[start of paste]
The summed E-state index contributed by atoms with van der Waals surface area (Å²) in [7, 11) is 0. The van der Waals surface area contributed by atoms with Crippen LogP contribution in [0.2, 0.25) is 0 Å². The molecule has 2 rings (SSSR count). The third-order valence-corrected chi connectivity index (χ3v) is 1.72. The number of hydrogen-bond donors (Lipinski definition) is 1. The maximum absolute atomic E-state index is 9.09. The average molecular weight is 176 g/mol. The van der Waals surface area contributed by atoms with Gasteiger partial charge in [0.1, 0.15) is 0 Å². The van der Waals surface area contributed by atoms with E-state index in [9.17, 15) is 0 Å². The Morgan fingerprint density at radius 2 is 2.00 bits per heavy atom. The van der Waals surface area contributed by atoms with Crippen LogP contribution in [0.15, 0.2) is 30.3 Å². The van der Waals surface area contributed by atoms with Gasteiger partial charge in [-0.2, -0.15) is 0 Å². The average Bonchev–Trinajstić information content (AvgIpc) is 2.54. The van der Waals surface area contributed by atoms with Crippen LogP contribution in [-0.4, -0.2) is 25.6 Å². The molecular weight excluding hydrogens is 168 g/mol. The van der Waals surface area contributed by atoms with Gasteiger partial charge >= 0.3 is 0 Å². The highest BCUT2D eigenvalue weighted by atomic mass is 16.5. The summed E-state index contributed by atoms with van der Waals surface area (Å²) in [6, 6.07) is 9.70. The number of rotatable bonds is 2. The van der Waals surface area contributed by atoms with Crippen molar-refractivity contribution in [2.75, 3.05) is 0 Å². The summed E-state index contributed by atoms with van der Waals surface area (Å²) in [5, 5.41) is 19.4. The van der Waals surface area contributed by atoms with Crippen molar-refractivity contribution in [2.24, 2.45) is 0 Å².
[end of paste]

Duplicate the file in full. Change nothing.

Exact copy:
The summed E-state index contributed by atoms with van der Waals surface area (Å²) in [7, 11) is 0. The van der Waals surface area contributed by atoms with Crippen LogP contribution in [0.2, 0.25) is 0 Å². The molecule has 2 rings (SSSR count). The third-order valence-corrected chi connectivity index (χ3v) is 1.72. The number of hydrogen-bond donors (Lipinski definition) is 1. The maximum absolute atomic E-state index is 9.09. The average molecular weight is 176 g/mol. The van der Waals surface area contributed by atoms with Gasteiger partial charge in [0.1, 0.15) is 0 Å². The van der Waals surface area contributed by atoms with E-state index in [9.17, 15) is 0 Å². The Morgan fingerprint density at radius 2 is 2.00 bits per heavy atom. The van der Waals surface area contributed by atoms with Crippen LogP contribution in [0.15, 0.2) is 30.3 Å². The van der Waals surface area contributed by atoms with Gasteiger partial charge in [-0.2, -0.15) is 0 Å². The average Bonchev–Trinajstić information content (AvgIpc) is 2.54. The van der Waals surface area contributed by atoms with Crippen LogP contribution in [-0.4, -0.2) is 25.6 Å². The molecular weight excluding hydrogens is 168 g/mol. The van der Waals surface area contributed by atoms with Gasteiger partial charge >= 0.3 is 0 Å². The highest BCUT2D eigenvalue weighted by atomic mass is 16.5. The summed E-state index contributed by atoms with van der Waals surface area (Å²) in [6, 6.07) is 9.70. The number of rotatable bonds is 2. The van der Waals surface area contributed by atoms with Crippen molar-refractivity contribution in [2.75, 3.05) is 0 Å². The summed E-state index contributed by atoms with van der Waals surface area (Å²) in [5, 5.41) is 19.4. The van der Waals surface area contributed by atoms with Crippen molar-refractivity contribution in [2.24, 2.45) is 0 Å².